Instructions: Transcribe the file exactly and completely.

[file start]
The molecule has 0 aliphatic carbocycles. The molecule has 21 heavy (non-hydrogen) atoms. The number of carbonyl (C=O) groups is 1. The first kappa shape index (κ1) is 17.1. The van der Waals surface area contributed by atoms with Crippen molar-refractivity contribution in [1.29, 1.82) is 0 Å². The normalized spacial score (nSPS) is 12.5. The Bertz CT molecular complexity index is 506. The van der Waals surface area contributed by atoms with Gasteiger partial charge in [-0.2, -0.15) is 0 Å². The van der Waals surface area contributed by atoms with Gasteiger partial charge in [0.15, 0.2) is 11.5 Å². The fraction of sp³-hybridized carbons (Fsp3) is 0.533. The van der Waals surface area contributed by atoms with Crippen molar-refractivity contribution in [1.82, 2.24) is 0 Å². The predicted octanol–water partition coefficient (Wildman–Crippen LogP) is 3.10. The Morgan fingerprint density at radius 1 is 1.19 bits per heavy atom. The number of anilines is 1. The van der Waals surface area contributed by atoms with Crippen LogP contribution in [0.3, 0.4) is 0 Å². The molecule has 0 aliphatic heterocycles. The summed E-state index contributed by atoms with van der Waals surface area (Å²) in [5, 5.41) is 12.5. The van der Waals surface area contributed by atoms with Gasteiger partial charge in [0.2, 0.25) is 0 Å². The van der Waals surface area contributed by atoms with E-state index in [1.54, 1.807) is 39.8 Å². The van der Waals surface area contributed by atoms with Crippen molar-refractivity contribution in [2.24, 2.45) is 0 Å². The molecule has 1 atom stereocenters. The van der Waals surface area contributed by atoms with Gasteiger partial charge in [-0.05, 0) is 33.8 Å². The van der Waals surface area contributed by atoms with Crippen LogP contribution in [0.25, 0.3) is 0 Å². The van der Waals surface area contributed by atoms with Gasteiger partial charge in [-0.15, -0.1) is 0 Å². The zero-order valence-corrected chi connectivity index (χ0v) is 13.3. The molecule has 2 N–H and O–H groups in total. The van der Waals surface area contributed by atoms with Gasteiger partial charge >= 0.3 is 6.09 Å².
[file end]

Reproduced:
The molecule has 0 aliphatic carbocycles. The molecule has 21 heavy (non-hydrogen) atoms. The number of carbonyl (C=O) groups is 1. The first kappa shape index (κ1) is 17.1. The van der Waals surface area contributed by atoms with Crippen molar-refractivity contribution in [1.29, 1.82) is 0 Å². The normalized spacial score (nSPS) is 12.5. The Bertz CT molecular complexity index is 506. The van der Waals surface area contributed by atoms with Gasteiger partial charge in [-0.2, -0.15) is 0 Å². The van der Waals surface area contributed by atoms with Gasteiger partial charge in [0.15, 0.2) is 11.5 Å². The fraction of sp³-hybridized carbons (Fsp3) is 0.533. The van der Waals surface area contributed by atoms with Crippen molar-refractivity contribution in [1.82, 2.24) is 0 Å². The predicted octanol–water partition coefficient (Wildman–Crippen LogP) is 3.10. The Morgan fingerprint density at radius 1 is 1.19 bits per heavy atom. The number of anilines is 1. The van der Waals surface area contributed by atoms with Crippen LogP contribution in [0.3, 0.4) is 0 Å². The molecule has 0 aliphatic heterocycles. The summed E-state index contributed by atoms with van der Waals surface area (Å²) in [5, 5.41) is 12.5. The van der Waals surface area contributed by atoms with Gasteiger partial charge in [0.2, 0.25) is 0 Å². The van der Waals surface area contributed by atoms with E-state index in [1.54, 1.807) is 39.8 Å². The van der Waals surface area contributed by atoms with Crippen molar-refractivity contribution in [2.24, 2.45) is 0 Å². The molecule has 1 atom stereocenters. The van der Waals surface area contributed by atoms with Gasteiger partial charge in [-0.05, 0) is 33.8 Å². The van der Waals surface area contributed by atoms with Crippen LogP contribution in [0.25, 0.3) is 0 Å². The van der Waals surface area contributed by atoms with Gasteiger partial charge in [-0.15, -0.1) is 0 Å². The zero-order valence-corrected chi connectivity index (χ0v) is 13.3. The molecule has 2 N–H and O–H groups in total. The van der Waals surface area contributed by atoms with Gasteiger partial charge >= 0.3 is 6.09 Å².